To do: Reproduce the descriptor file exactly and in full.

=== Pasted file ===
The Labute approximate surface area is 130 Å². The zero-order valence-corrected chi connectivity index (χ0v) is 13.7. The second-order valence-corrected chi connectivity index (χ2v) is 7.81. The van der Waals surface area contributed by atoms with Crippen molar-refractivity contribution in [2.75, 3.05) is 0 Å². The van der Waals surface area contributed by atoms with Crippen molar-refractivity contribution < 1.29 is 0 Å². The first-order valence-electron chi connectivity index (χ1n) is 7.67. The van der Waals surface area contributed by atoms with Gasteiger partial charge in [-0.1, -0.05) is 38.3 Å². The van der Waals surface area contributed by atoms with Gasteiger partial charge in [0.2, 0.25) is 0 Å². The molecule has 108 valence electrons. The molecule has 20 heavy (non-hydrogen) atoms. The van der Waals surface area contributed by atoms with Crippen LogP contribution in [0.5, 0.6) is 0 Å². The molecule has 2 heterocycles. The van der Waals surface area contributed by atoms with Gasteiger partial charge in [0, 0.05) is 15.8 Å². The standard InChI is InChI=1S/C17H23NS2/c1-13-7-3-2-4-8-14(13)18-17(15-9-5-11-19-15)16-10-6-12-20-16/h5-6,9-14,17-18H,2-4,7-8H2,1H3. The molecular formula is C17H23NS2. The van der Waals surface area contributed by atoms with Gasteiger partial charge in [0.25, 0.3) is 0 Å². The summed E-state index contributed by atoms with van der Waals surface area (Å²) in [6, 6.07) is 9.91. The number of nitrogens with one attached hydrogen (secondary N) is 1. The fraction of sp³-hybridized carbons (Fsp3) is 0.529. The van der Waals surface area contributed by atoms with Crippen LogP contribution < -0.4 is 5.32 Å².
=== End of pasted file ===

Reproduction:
The Labute approximate surface area is 130 Å². The zero-order valence-corrected chi connectivity index (χ0v) is 13.7. The second-order valence-corrected chi connectivity index (χ2v) is 7.81. The van der Waals surface area contributed by atoms with Crippen molar-refractivity contribution in [2.75, 3.05) is 0 Å². The van der Waals surface area contributed by atoms with Crippen molar-refractivity contribution < 1.29 is 0 Å². The first-order valence-electron chi connectivity index (χ1n) is 7.67. The van der Waals surface area contributed by atoms with Gasteiger partial charge in [-0.1, -0.05) is 38.3 Å². The van der Waals surface area contributed by atoms with Gasteiger partial charge in [0.2, 0.25) is 0 Å². The molecule has 108 valence electrons. The molecule has 20 heavy (non-hydrogen) atoms. The van der Waals surface area contributed by atoms with Crippen LogP contribution in [0.5, 0.6) is 0 Å². The molecule has 2 heterocycles. The van der Waals surface area contributed by atoms with Gasteiger partial charge in [0, 0.05) is 15.8 Å². The standard InChI is InChI=1S/C17H23NS2/c1-13-7-3-2-4-8-14(13)18-17(15-9-5-11-19-15)16-10-6-12-20-16/h5-6,9-14,17-18H,2-4,7-8H2,1H3. The molecular formula is C17H23NS2. The van der Waals surface area contributed by atoms with Gasteiger partial charge in [0.25, 0.3) is 0 Å². The summed E-state index contributed by atoms with van der Waals surface area (Å²) in [6, 6.07) is 9.91. The number of nitrogens with one attached hydrogen (secondary N) is 1. The fraction of sp³-hybridized carbons (Fsp3) is 0.529. The van der Waals surface area contributed by atoms with Crippen LogP contribution < -0.4 is 5.32 Å².